Java hides a lot of the behind-the-scenes stuff from you. Every object is really a pointer or a reference to the actual object. In C, you don't have objects (at least not in the traditional sense, although you can fake them with function pointers).
All strings are in C are just arrays of chars with a trailing '\0' char. A string can also be represented by a pointer to the first char of such a sequence.
As already mentioned, in C you can't return local arrays because they get destroyed. I believe you can do it in Java because Java arrays are actually objects. The array you would have in a Java function is actually a pointer to that array object (which is dynamically allocated).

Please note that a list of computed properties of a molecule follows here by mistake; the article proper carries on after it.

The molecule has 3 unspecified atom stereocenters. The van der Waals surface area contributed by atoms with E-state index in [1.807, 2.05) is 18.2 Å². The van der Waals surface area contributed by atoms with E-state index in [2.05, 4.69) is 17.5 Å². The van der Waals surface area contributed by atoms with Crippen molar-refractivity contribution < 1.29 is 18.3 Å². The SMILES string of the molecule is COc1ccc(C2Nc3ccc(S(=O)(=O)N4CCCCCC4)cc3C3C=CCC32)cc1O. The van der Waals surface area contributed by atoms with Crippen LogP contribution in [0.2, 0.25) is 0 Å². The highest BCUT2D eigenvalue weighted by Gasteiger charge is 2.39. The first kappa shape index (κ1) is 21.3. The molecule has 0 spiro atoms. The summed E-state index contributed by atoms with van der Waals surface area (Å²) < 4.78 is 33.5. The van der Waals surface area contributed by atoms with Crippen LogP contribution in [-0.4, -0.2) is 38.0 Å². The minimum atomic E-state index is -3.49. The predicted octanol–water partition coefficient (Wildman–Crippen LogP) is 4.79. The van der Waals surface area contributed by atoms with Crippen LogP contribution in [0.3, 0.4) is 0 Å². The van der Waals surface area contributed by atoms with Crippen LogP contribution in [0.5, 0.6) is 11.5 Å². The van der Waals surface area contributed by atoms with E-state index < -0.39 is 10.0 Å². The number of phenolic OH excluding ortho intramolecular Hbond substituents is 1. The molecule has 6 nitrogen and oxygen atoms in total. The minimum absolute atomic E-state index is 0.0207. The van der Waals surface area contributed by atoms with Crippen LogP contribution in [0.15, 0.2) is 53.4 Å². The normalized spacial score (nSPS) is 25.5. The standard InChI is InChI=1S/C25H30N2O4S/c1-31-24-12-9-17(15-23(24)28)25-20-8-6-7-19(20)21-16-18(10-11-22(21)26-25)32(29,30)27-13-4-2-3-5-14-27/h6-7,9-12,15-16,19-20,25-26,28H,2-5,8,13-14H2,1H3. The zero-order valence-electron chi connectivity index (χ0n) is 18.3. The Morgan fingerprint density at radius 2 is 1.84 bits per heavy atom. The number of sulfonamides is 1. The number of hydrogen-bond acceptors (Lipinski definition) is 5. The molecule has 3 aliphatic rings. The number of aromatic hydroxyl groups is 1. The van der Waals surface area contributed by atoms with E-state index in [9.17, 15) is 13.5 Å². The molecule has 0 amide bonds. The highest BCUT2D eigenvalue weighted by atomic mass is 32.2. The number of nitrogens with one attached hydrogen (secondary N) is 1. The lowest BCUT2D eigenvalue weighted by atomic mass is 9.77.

The way to allocate objects in Java is through the new keyword. In C, dynamic memory is allocated through the malloc() function. Also of importance, you have to manually deallocate all allocated memory in C. You do this with the free() function.
An example of how to return a string from a function would be something like this:
int main(int argc, char *argv)
printf("Enter a string: ");
szString = getString();
if(szString != NULL)
printf("You entered: %s\n",szString);
size_t ssize = BUFSIZ*(sizeof(*s));
s = (char *)malloc(ssize);
len = strlen(s) - 1;
if(s[len] == '\n') /* *Corrected* Thanks to Mr. Sinkula for finding this error. :) */
s[len] = '\0';